The clocks go forward one hour at 02:00 on the night of Saturday-Sunday 31 March 2024; Credit: Pexels

Summer Daylight Saving Time will be introduced on the night of this Saturday to Sunday.

Officially, the clocks go forward one hour at 02:00 on the night of Saturday-Sunday 31 March 2024, resulting in the loss of an hour of sleep. Nevertheless, the following day, Easter Monday, is a holiday, which allows for two days to get used to the time change.

Daylight Saving Time (DST) is the adjustment of clocks forward by one hour during warmer months to extend evening daylight and conserve energy. This practice is observed in many countries around the world, aiming to make better use of natural daylight during the longer days of spring and summer.

The concept of DST dates back to the early 20th century and was first implemented in various countries during World War I as a measure to save fuel and energy. Its initial implementation was a wartime measure, which was cancelled a year later. Daylight saving time was then reintroduced in several countries in the 1970s. Today, it continues to be used in various regions, with the transition occurring typically in the spring and then reverting to standard time in the fall.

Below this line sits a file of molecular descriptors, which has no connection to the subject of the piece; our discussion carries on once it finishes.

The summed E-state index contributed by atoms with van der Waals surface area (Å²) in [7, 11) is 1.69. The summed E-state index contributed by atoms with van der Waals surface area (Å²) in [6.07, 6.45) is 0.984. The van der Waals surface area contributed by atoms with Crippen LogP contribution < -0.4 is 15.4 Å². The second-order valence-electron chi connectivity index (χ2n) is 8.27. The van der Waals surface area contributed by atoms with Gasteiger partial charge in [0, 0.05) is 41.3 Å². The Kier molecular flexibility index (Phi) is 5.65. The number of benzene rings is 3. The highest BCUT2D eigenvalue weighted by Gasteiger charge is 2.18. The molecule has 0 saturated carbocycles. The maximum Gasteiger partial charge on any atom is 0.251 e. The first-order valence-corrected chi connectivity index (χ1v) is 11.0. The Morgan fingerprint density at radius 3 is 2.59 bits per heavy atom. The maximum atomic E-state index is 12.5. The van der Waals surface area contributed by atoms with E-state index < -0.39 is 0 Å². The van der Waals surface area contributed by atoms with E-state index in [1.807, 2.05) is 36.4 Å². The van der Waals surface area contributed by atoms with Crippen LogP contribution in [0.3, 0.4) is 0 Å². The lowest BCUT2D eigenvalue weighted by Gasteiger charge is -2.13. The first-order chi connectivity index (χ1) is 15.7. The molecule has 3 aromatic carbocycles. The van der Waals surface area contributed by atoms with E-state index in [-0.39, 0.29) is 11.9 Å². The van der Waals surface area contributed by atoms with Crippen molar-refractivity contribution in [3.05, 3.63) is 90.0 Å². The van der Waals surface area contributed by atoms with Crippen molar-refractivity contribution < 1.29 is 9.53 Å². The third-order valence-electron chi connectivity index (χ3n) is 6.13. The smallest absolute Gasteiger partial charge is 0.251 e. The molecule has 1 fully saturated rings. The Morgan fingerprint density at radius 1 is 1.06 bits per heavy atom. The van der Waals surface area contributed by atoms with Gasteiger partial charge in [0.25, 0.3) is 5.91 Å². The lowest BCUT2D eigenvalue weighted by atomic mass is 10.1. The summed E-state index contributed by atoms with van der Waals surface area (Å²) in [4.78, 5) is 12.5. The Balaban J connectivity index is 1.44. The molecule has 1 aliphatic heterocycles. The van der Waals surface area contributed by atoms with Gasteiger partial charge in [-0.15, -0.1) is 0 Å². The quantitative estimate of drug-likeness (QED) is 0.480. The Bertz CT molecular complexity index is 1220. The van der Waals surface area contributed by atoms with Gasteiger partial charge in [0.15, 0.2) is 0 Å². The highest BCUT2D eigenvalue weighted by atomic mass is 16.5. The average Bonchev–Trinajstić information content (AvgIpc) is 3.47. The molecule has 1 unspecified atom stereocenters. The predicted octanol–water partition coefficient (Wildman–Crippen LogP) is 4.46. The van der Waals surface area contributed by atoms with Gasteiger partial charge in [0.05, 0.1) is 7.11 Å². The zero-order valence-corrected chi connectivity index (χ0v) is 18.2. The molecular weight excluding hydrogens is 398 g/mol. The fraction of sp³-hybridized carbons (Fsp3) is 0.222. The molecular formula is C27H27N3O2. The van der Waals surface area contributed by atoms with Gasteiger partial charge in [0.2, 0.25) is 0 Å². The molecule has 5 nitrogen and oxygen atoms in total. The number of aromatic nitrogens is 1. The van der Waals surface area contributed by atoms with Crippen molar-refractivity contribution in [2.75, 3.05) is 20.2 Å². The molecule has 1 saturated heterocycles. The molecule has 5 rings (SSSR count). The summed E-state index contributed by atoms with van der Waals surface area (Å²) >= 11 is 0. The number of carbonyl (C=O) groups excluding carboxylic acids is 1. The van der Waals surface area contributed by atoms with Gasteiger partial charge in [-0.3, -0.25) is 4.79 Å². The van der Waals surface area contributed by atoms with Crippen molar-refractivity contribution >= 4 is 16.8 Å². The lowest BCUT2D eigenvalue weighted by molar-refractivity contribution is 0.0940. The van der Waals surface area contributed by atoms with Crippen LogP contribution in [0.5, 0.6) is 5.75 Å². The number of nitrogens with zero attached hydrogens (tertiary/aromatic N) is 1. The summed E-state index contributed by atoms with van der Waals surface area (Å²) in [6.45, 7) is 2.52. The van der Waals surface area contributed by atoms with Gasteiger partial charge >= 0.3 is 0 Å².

Advocates of DST argue that it has various benefits, including energy conservation, increased outdoor leisure activities, and improved economic productivity due to extended daylight hours for businesses. Furthermore, they claim that DST can contribute to reduced traffic accidents and crime rates, as more daylight in the evenings may enhance visibility and safety.

However, DST also has its critics. Some studies suggest that the energy savings associated with DST are minimal or even negligible. Furthermore, the biannual clock changes can disrupt regular sleep patterns and negatively impact some individuals. There are also some concerns about the inconvenience and potential economic costs associated with adjusting clocks and schedules twice a year.

Despite the ongoing debate surrounding DST, many countries continue to observe this practice, albeit with occasional discussions about its effectiveness and potential alternatives. The European Commission proposed to end the twice-yearly clock changes in the European Union in 2018. However, until a final decision is taken, including a qualified majority of member states, the current system will remain in place.

EU member states are free to decide which time zone they want to be in. There are currently three standard time zones in the EU:

  • Western European Time: Ireland and Portugal;
  • Central European Time: seventeen member states in this geographical area, including Luxembourg;
  • Eastern European Time: Bulgaria, Cyprus, Estonia, Finland, Greece, Latvia, Lithuania and Romania (Moldova and Ukraine also currently observe DST).